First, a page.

The Court of Appeal allowed the appeal. Gloster LJ gave the lead judgment, with which Jackson LJ agreed.
The correct test to establish risk of dissipation
The court held that a notification injunction in the wide terms of the First and Second Notification Injunctions was, in effect, a modified version of a conventional freezing order, rather than a distinct type of injunction. Accordingly, the same test in relation to the risk of dissipation of assets applies, namely that there is a real risk, judged objectively and based on solid evidence, that a future judgment would not be met because of unjustifiable dissipation of assets.
Gloster LJ gave five reasons for this decision:
- The function, operation and machinery of a notification injunction in the wide terms of the First and Second Notification Injunctions were essentially equivalent to those of a conventional freezing order.
- Both forms of injunction involve a draconian interference with the respondent's rights to deal with their assets and carry a reputational stigma.
- In respect of third parties who wish to deal with the affected party, a notification injunction is in practice indistinguishable from a conventional freezing order.
- The only significant difference between a notification injunction and a conventional freezing order is the scope of the exceptions to the prohibition.
- Nugee J's conclusion that the court had jurisdiction to grant a notification injunction was based on the jurisdiction to grant a conventional freezing order necessarily subsuming a lesser form of the same relief.
In addition, Gloster LJ indicated that she considered it preferable that the same test for risk of dissipation apply for three further reasons:
- It was necessary to maintain the close regulation of the availability of injunctions which have the nuclear effect of prohibiting the affected party from dealing with their assets.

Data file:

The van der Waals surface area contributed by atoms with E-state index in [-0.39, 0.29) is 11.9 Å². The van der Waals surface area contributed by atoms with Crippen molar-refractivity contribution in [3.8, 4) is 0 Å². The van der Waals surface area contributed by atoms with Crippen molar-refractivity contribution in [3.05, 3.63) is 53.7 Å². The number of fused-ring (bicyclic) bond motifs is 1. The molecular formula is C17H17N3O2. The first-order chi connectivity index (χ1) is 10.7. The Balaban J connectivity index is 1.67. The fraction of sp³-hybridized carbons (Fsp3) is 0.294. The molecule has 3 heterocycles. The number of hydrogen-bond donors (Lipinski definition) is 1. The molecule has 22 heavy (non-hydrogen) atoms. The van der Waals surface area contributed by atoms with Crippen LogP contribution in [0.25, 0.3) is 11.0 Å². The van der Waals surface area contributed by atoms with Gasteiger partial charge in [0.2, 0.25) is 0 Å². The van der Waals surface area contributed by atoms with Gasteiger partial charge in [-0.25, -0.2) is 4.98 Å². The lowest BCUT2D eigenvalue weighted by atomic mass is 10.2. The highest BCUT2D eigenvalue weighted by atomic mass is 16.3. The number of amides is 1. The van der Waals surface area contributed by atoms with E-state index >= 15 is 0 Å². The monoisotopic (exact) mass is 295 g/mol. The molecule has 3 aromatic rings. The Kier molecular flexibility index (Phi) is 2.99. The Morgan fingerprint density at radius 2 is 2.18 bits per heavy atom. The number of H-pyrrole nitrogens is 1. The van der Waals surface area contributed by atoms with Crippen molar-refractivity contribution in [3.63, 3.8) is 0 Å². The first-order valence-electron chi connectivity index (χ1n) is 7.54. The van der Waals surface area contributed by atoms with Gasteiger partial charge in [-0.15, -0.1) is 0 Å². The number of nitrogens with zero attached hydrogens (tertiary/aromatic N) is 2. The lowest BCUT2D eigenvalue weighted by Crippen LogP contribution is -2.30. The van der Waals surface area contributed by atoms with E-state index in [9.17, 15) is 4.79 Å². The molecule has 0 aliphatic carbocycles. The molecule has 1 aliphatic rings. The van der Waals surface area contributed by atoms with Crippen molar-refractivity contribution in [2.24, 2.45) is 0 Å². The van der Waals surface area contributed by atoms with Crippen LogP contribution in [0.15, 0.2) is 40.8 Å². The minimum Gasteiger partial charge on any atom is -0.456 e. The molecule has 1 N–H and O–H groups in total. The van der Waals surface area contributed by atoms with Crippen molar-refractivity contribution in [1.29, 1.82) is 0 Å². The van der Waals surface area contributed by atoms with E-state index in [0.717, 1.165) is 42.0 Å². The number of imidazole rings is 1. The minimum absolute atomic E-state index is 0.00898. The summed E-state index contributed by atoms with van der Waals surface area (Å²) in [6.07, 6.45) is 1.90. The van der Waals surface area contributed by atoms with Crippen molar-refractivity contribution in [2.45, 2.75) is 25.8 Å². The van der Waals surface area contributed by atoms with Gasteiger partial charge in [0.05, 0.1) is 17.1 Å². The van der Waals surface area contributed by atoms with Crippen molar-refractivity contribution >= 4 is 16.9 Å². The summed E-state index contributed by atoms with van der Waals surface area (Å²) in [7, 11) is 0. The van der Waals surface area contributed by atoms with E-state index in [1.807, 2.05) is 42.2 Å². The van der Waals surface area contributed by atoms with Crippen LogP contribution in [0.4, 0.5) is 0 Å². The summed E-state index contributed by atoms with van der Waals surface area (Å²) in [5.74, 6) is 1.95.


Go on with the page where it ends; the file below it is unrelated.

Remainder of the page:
- The claimants' case, taken to its logical conclusion, would suggest that even if one cannot satisfy the threshold for a conventional freezing order, there should nonetheless be a modified form of freezing order which is appropriate. Less intrusive variants of freezing orders would then become the ubiquitous alternative to applications for a conventional freezing order, and one might well anticipate a significant increase in the number of such injunctions being granted.
- If the test were not a binary threshold, it would need careful exposition in order to be workable. Otherwise it would be impossible to anticipate or determine what level of variation from the conventional threshold would be appropriate for any given modification of a freezing order.
Notably, Gloster LJ accepted, albeit only obiter, the test for whether there is a real risk of dissipation may be different in respect of notification injunctions which are not cast in wide terms, for example, a simple order requiring notice to be given of a proposed disposition of a specific property.
Did the evidence demonstrate the requisite risk of dissipation
In considering the evidence of the risk of dissipation, Gloster LJ indicated that there are three points which inform the court's analysis:
- The burden is on the applicant to satisfy the threshold.
- Unless the applicant has raised a prima facie case to support the application, the respondent is not obliged to provide any explanation or answer any questions posed, nor can a purported failure to do so be held against the respondent.
- The requisite risk of dissipation must be established against each respondent. The fact that co-conspiracy is alleged does not mean that evidence proving a real risk of one respondent dissipating its assets transposes to the other respondents.
Gloster LJ held that the evidence available was not sufficient to demonstrate the requisite risk of dissipation. In particular, she found that the mere possibility of the defendants using their links to complex and offshore corporate structures to dissipate assets, without more, did not equate to a risk of dissipation; to hold otherwise would be reversing the burden of proof.
Further, Gloster LJ disagreed with Nugee J's reasoning that the fact that the defendants had not yet dissipated assets did not mean there was no risk they would do so in the future. She considered that this was a powerful factor militating against the application: if there had been any real risk of dissipation, it would in her view have materialised by the time of the application.